As China has still not ratified the ILO Convention on Safety and Health in Mines, China Labour Bulletin is calling on the international labour community to demand that China ratify and comply with the standards adopted in this convention and two fundamental ILO conventions: Convention No. 87 on Freedom of Association and Protection of the Right to Organize (1948), and Convention 98 on the Right to Organize and Collective Bargaining (1949).

China Labour Bulletin believes that Chinese miners’ interests would be far better protected if the Chinese government ratified and abided by these key international conventions. If workers had been allowed to establish independent trade unions, set up occupational health and safety committees to monitor the safety standards of their workplaces and to provide workers with regular health checkups, serious accidents such as the Chenjiashan Coalmine and Daping Coalmine explosions would almost certainly have been avoided.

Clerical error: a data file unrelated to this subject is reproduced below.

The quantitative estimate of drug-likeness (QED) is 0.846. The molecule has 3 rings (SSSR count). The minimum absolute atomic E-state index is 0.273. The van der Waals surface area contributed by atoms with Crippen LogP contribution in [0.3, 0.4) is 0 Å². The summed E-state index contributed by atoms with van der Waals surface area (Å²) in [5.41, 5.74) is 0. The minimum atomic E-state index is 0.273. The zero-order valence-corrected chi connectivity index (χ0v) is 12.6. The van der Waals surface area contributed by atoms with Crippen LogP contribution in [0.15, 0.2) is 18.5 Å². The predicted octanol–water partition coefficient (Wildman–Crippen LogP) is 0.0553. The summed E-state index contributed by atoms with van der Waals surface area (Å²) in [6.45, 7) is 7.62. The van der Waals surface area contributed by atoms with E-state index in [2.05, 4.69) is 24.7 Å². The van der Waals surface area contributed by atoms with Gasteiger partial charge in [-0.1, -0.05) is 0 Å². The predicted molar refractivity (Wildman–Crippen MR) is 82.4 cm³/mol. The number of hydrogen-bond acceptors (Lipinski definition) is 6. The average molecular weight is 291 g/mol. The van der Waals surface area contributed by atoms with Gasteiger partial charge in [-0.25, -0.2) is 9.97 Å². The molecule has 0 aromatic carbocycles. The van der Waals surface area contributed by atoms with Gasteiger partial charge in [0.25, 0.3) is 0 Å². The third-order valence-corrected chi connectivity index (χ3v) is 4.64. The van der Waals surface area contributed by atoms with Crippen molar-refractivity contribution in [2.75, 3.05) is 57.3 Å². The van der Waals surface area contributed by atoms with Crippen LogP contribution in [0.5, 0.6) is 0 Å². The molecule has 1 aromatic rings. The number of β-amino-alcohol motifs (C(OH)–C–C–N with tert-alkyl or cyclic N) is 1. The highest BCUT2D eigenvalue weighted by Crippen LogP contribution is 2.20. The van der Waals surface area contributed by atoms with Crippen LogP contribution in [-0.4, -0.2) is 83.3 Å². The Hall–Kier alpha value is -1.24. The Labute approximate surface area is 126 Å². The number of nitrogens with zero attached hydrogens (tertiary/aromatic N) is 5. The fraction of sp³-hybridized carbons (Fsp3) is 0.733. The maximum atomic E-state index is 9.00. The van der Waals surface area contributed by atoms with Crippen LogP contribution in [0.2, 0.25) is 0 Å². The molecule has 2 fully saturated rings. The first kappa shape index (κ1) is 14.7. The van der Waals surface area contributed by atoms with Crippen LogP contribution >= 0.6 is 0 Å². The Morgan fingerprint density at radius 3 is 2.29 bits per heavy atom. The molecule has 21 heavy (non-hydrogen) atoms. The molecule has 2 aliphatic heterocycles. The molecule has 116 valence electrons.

Sources: China Labour Bulletin, Xinhua, Associated Press, Beijing Youth Daily, State Administration of Work Safety, International Labour Organization, Bloomberg, South China Morning Post

21 December 2004